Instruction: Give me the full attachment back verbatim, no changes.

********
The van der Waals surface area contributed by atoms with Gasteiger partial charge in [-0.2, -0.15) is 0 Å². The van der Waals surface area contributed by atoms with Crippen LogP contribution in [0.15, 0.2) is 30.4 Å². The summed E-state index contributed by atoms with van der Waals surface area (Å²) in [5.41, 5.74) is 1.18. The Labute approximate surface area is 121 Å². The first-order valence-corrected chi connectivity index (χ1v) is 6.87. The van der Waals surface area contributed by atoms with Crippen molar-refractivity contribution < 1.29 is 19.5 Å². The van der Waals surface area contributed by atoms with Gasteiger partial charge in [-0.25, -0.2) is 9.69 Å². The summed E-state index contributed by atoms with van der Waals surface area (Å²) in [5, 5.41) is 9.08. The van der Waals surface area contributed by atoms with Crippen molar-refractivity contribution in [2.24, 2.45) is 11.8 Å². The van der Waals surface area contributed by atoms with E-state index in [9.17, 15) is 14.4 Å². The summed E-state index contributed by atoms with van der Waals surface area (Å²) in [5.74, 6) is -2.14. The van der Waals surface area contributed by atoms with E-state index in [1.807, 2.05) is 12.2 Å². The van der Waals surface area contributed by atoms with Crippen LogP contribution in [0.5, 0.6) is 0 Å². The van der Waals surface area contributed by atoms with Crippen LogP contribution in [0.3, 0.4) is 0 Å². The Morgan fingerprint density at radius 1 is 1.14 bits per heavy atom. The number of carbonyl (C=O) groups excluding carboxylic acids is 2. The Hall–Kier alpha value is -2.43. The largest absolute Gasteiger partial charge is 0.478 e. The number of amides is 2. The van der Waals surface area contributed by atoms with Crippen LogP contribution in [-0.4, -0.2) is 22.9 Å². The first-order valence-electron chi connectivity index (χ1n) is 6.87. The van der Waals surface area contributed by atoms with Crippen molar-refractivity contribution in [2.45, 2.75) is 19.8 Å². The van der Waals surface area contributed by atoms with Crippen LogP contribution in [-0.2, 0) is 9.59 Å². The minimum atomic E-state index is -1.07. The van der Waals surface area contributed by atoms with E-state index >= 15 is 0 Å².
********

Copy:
The van der Waals surface area contributed by atoms with Gasteiger partial charge in [-0.2, -0.15) is 0 Å². The van der Waals surface area contributed by atoms with Crippen LogP contribution in [0.15, 0.2) is 30.4 Å². The summed E-state index contributed by atoms with van der Waals surface area (Å²) in [5.41, 5.74) is 1.18. The Labute approximate surface area is 121 Å². The first-order valence-corrected chi connectivity index (χ1v) is 6.87. The van der Waals surface area contributed by atoms with Crippen molar-refractivity contribution < 1.29 is 19.5 Å². The van der Waals surface area contributed by atoms with Gasteiger partial charge in [-0.25, -0.2) is 9.69 Å². The summed E-state index contributed by atoms with van der Waals surface area (Å²) in [5, 5.41) is 9.08. The van der Waals surface area contributed by atoms with Crippen molar-refractivity contribution in [2.24, 2.45) is 11.8 Å². The van der Waals surface area contributed by atoms with E-state index in [9.17, 15) is 14.4 Å². The summed E-state index contributed by atoms with van der Waals surface area (Å²) in [5.74, 6) is -2.14. The van der Waals surface area contributed by atoms with E-state index in [1.807, 2.05) is 12.2 Å². The van der Waals surface area contributed by atoms with Crippen LogP contribution in [0.5, 0.6) is 0 Å². The van der Waals surface area contributed by atoms with Crippen LogP contribution in [0.3, 0.4) is 0 Å². The Morgan fingerprint density at radius 1 is 1.14 bits per heavy atom. The number of carbonyl (C=O) groups excluding carboxylic acids is 2. The Hall–Kier alpha value is -2.43. The largest absolute Gasteiger partial charge is 0.478 e. The number of amides is 2. The van der Waals surface area contributed by atoms with Crippen LogP contribution in [-0.4, -0.2) is 22.9 Å². The first-order valence-electron chi connectivity index (χ1n) is 6.87. The van der Waals surface area contributed by atoms with Crippen molar-refractivity contribution in [2.45, 2.75) is 19.8 Å². The van der Waals surface area contributed by atoms with Crippen LogP contribution in [-0.2, 0) is 9.59 Å². The minimum atomic E-state index is -1.07. The van der Waals surface area contributed by atoms with E-state index >= 15 is 0 Å².